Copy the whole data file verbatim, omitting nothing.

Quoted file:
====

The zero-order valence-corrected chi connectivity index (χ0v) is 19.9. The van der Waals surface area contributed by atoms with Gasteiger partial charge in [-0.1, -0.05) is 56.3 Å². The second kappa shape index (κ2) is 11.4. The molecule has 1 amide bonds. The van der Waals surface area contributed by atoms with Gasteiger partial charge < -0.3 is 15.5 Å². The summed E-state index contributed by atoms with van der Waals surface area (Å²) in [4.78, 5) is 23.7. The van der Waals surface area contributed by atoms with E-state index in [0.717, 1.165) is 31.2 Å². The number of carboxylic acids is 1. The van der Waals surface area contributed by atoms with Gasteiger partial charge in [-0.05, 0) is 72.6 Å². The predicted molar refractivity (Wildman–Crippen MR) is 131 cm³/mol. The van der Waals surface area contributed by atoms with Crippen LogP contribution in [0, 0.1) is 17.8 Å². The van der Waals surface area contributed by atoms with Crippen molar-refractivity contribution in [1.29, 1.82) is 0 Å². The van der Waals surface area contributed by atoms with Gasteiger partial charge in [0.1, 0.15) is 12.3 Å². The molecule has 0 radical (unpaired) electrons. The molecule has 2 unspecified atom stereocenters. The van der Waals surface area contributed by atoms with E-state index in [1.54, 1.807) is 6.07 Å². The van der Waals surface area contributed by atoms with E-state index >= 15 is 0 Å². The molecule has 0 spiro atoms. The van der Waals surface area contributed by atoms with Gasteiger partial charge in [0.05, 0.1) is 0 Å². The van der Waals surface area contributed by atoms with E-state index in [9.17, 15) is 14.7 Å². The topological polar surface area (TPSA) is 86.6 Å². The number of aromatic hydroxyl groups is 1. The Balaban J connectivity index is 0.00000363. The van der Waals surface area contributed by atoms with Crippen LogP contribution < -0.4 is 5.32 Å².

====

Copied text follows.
The zero-order valence-corrected chi connectivity index (χ0v) is 19.9. The van der Waals surface area contributed by atoms with Gasteiger partial charge in [-0.1, -0.05) is 56.3 Å². The second kappa shape index (κ2) is 11.4. The molecule has 1 amide bonds. The van der Waals surface area contributed by atoms with Gasteiger partial charge < -0.3 is 15.5 Å². The summed E-state index contributed by atoms with van der Waals surface area (Å²) in [4.78, 5) is 23.7. The van der Waals surface area contributed by atoms with E-state index in [0.717, 1.165) is 31.2 Å². The number of carboxylic acids is 1. The van der Waals surface area contributed by atoms with Gasteiger partial charge in [-0.05, 0) is 72.6 Å². The predicted molar refractivity (Wildman–Crippen MR) is 131 cm³/mol. The van der Waals surface area contributed by atoms with Crippen LogP contribution in [0, 0.1) is 17.8 Å². The van der Waals surface area contributed by atoms with Crippen molar-refractivity contribution in [1.29, 1.82) is 0 Å². The van der Waals surface area contributed by atoms with Gasteiger partial charge in [0.1, 0.15) is 12.3 Å². The molecule has 0 radical (unpaired) electrons. The molecule has 2 unspecified atom stereocenters. The van der Waals surface area contributed by atoms with E-state index in [1.54, 1.807) is 6.07 Å². The van der Waals surface area contributed by atoms with E-state index >= 15 is 0 Å². The molecule has 0 spiro atoms. The van der Waals surface area contributed by atoms with Gasteiger partial charge in [0.05, 0.1) is 0 Å². The van der Waals surface area contributed by atoms with E-state index in [9.17, 15) is 14.7 Å². The topological polar surface area (TPSA) is 86.6 Å². The number of aromatic hydroxyl groups is 1. The Balaban J connectivity index is 0.00000363. The van der Waals surface area contributed by atoms with Crippen LogP contribution < -0.4 is 5.32 Å².